The perils of surfing the Internet
THE NEWS that new Vatican rules are to allow cloistered nuns limited access to modern means of communication, including the Internet, has provoked a few smiles (as John Ryan's cartoon this week demonstrates). But why? Most humour derives from a perception of the incongruous: and in this case the joke, surely, is that here is a class of persons who have enclosed themselves away from the world — with all its evils, distractions and temptations so that they can direct their minds towards God; and here they are being given permission to indulge in what can be one of the world's most morally perilous and dangerously obsessive activities: surfing the Internet.
They have also been given permission to watch television but in a tightly restricted way, in order to "safeguard [their] spiritual meditation" and to "preserve the silence of the cloister". One assumes that similar restrictions — perhaps to particular websites — have been devised for the sisters' protection. But as many who have succumbed to the lure of the web will attest, the call of the surf is strong, adventures of the mind beckon seductively, all one needs is to click on to a good search engine and inside a minute one can have stumbled (almost by accident) into Sodom or Gomorrah, where the adventure is liable to take a very nasty turn indeed, and where the silence of the cloister will avail little.
None of this, of course, is by itself a reason for forbidding religious sisters the use of the net. But such thoughts are bound to present themselves: here is a new medium, powerful for good, but also with a potential for the most unspeakable evil, no less unspeakable that it is an evil in the mind, where all wickedness begins.
But Christians individually, and the Church corporately, cannot ignore the potential of the Internet for good. In the words of the American Catholic bishops, in a document entitled Renewing the Mind of the Media, published last year, "The internet, unknown to most until quite recently, is now an essential tool for business, education and other kinds of communication". Quite simply, the benefits of the "information super-highway" are too substantial to be ignored. Every diocese (and many parishes) have their own website. If you want the text of any major encyclical, go to the Vatican website and you will fmd it.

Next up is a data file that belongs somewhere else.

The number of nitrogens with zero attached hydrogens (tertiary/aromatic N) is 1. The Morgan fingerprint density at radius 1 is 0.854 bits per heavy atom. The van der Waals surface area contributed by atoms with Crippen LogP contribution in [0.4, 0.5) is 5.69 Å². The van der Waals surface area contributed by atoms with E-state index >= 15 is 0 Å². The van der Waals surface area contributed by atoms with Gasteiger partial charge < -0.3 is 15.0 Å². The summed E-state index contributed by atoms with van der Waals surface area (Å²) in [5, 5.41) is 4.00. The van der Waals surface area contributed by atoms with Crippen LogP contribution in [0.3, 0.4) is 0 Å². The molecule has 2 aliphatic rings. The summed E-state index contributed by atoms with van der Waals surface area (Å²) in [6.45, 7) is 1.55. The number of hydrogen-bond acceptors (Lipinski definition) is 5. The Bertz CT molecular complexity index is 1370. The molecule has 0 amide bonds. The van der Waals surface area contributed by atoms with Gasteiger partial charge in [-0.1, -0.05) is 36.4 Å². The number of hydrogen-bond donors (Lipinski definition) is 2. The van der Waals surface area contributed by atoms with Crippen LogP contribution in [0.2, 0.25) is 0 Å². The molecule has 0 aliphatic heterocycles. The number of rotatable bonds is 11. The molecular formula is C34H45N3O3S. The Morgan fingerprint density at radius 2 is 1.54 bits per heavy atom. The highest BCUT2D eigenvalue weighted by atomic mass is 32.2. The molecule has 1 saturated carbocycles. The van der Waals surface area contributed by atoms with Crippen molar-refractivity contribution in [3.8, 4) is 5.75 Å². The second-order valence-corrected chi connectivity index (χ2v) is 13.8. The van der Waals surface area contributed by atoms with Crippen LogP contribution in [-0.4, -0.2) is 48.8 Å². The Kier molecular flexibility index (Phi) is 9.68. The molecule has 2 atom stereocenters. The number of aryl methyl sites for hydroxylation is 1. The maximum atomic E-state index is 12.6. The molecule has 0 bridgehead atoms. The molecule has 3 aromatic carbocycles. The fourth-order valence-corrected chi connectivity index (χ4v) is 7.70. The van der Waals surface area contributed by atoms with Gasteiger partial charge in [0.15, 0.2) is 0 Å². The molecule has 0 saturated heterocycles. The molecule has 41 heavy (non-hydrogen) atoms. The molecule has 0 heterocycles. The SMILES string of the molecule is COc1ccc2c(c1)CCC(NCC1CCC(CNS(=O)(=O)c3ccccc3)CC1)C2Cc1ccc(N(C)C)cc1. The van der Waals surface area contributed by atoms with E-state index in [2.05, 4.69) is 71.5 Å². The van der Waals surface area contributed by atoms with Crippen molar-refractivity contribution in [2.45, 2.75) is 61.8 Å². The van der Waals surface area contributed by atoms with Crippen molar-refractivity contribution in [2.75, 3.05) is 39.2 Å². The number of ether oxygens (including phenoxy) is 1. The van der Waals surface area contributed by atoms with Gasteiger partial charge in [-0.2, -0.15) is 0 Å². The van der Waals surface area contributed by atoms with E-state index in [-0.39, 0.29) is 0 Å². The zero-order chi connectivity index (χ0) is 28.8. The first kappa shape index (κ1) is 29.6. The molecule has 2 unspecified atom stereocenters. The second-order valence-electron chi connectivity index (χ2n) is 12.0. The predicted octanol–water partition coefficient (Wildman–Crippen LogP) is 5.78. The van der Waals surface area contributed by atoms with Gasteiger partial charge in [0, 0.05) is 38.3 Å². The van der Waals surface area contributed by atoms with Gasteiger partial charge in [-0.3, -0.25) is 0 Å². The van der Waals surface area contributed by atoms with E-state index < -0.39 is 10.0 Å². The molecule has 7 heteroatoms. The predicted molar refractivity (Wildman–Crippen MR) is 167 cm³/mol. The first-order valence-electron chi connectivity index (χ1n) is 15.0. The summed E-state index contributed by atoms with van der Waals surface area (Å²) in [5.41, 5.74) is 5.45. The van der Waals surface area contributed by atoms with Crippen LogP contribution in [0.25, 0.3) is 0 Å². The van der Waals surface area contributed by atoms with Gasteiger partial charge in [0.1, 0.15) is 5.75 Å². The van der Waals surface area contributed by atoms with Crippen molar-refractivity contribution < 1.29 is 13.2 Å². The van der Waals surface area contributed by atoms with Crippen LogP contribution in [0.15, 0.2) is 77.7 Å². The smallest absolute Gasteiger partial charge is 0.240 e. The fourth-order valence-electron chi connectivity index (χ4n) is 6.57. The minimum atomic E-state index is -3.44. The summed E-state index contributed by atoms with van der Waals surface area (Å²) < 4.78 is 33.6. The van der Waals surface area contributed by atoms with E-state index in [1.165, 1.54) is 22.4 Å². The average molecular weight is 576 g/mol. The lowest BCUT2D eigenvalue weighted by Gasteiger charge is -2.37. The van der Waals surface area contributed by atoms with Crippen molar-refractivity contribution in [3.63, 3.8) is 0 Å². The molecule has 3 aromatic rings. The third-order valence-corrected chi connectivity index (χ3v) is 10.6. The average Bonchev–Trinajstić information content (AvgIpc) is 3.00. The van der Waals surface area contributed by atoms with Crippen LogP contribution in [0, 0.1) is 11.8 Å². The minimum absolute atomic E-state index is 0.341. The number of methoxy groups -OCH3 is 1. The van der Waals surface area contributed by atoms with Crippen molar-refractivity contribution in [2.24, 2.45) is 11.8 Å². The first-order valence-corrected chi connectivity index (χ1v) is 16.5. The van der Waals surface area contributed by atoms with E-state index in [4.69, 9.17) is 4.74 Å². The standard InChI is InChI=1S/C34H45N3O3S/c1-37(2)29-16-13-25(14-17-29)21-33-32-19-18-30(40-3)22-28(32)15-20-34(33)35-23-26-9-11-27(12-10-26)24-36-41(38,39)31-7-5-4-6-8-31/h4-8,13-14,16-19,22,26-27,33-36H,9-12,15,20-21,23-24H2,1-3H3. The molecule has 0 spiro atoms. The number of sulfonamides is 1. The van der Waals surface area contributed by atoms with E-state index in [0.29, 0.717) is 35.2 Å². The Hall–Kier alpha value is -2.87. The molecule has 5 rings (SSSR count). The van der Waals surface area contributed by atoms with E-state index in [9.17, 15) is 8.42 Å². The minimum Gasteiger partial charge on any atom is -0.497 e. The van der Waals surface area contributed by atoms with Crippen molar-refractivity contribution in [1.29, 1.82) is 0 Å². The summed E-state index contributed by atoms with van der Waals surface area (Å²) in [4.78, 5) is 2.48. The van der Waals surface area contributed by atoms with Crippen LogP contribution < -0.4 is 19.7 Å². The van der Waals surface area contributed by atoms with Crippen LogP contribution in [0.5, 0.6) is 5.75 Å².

But to the vulnerable, the website has a destructive potential of which parents in particular need to be more aware than most of them are. Religious sisters, who live in communities of prayer, and who have the spiritual strength and maturity to withstand such material will still, undoubtedly, consider it prudent to use the internet with extreme circumspection. But the children — how are we to protect them?
It is a real problem. As the American bishops put it last year, "the utility of the internet has already been compromised by those using it to sell sex and violence or to transmit messages of hate. This gateway to a vast world of learning and information is also a means of adults and children accessing obscenity, violence and prejudice. 'Adult' and hate-provoking web sites appear on the internet as do the equivalents of adult bookstores. Parents do not want the intemet to bring into the home these kinds of environments from which they would normally protect their children, but they can feel helpless to prevent this happening".
What is to be done? Many children today have their own online computers in their own rooms. Simply to disconnect them would be to rob them of the real benefits that such access to knowledge can bring. Traditionally, the answer would have been that it is the government's job to stop it. Part of the problem is that much if not most of the worst material is completely out of the control of our government. And since the government from whose territory — the United States of America — most of the objectionable material emanates is debarred by the American constitution (as interpreted by the US Supreme Court) from doing anything which might be interpreted as an interference with "free speech", the rest of us must suffer, too. Obscenity can be a reason for withdrawing this protection: but in most cases American law is powerless to act.
This creates a problem which must, therefore, be solved in some other way. To a large extent, we are at the mercy of the American obscenity laws. Governments world-wide should bring pressure to bear on the US (though the likelihood of that happening in the present climate is remote). And the ingenuity of man could surely devote some way — analogous to the V chip — in which parents might exercise control over what enters the house by way of the modem.
The American bishops have already called on their own government to "seek to persuade the industry to create the products by which consumers can block unwanted material for themselves or their families". Perhaps the Vatican might sponsor the necessary research. That would be a boon, not only to the world's families, but to our religious communities, too: no more stories about nuns surfing the net.